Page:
Roxanne emerged over water in the Bay of Campeche as a minimal hurricane. Roxanne weakened to a tropical storm again shortly after exiting the coast, and turned northwest. As soon as the circulation was mostly over water, Roxanne became a hurricane again. Steering currents over the southern Gulf were weak. Hurricane Roxanne trudged southeast, threatening the Yucatán again before turning northwest again. Roxanne steadily weakened, turned south, and finally dissipated near the southern end of the Bay of Campeche.[1]


Roxanne's very atypical track across the western Caribbean and southern Gulf led to the issuing of many hurricane watches and warnings, and overall parts of Mexico were under watches and warnings for 10 days.[1] As the hurricane approached Cozumel, a hurricane warning was issued 23 hours before it made landfall in the area.[1] When Roxanne entered the Gulf of Mexico, watches and warnings were almost continuously being issued, discontinued, and re-issued for nearly 10 days as the storm erratically wandered in the Bay of Campeche.[1]


Roxanne Rainfall across Mexico

Roxanne caused 14 deaths, with five of them coming from the sinking of a petroleum work barge with 245 people on board.[1] There was massive damage in Mexico across numerous Mexican states. Over forty thousand homes were damaged in the States of Campeche, Quintana Roo, Tabasco Veracruz and Yucatán.[1] Crops were destroyed, cattle drowned, and roads were either washed out or blocked by mudslides. The road between the City of Carmen and Campeche was completely destroyed.[1] There are unconfirmed reports that many hotel lobbies in Cancun and Cozumel were damaged from pounding waves.[1] Rainfall and storm surge combined with overflowing rivers caused the worst flooding in Campeche since 1927.[1] Rainfall in some areas was over 20 inches, with the highest rainfall reported as 26.61 inches/676 mm at Silvituc/Champoton.[2] The storm surge also pounded the Mexican coastline for days and the Gulf waters surged inland hundreds of yards.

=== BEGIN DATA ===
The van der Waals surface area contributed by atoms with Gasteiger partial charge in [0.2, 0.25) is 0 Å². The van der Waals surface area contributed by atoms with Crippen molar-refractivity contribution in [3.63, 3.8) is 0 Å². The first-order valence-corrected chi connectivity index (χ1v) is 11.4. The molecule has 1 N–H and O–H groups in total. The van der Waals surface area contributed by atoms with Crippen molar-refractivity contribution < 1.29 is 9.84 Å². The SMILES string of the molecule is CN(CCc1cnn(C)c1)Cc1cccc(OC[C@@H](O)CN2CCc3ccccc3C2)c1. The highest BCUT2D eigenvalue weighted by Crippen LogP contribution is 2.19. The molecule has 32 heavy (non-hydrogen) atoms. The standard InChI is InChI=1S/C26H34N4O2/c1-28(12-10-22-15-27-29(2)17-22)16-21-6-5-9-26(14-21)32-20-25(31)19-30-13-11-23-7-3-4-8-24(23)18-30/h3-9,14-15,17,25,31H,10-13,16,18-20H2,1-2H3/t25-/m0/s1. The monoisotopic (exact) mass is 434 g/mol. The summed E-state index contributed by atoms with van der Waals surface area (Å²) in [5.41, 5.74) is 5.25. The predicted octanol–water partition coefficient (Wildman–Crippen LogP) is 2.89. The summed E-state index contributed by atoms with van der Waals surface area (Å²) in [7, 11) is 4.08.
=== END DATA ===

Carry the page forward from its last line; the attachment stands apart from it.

Roxanne caused the state owned Pemex to stop all drilling in the Gulf of Mexico during its pass.[3] As a result, Mexico lost millions of dollars of money because of the stop in production.[3]

Roxanne struck an area that had been directly struck by Hurricane Opal just a few weeks earlier and all damage could not be sorted out from Opal and Roxanne. Combined damage was estimated in the neighborhood of $1.5 billion.[1]



Because of the major damage in Mexico, the name Roxanne was retired in the spring of 1996, and will never again be used for an Atlantic hurricane. It was replaced with Rebekah in the 2001 season and in the 2007 Atlantic hurricane season, though Rebekah went unused during both hurricane seasons; it will next be in use for the 2013 season. Roxanne was the first storm name starting with "R" to have its name retired, and the only "R" name at the time, until Hurricane Rita in 2005.

See also


External links

Tropical cyclones of the 1995 Atlantic hurricane season
Saffir-Simpson Hurricane Scale
TD TS 1 2 3 4 5


Got something to say? Make a comment.
Your name
Your email address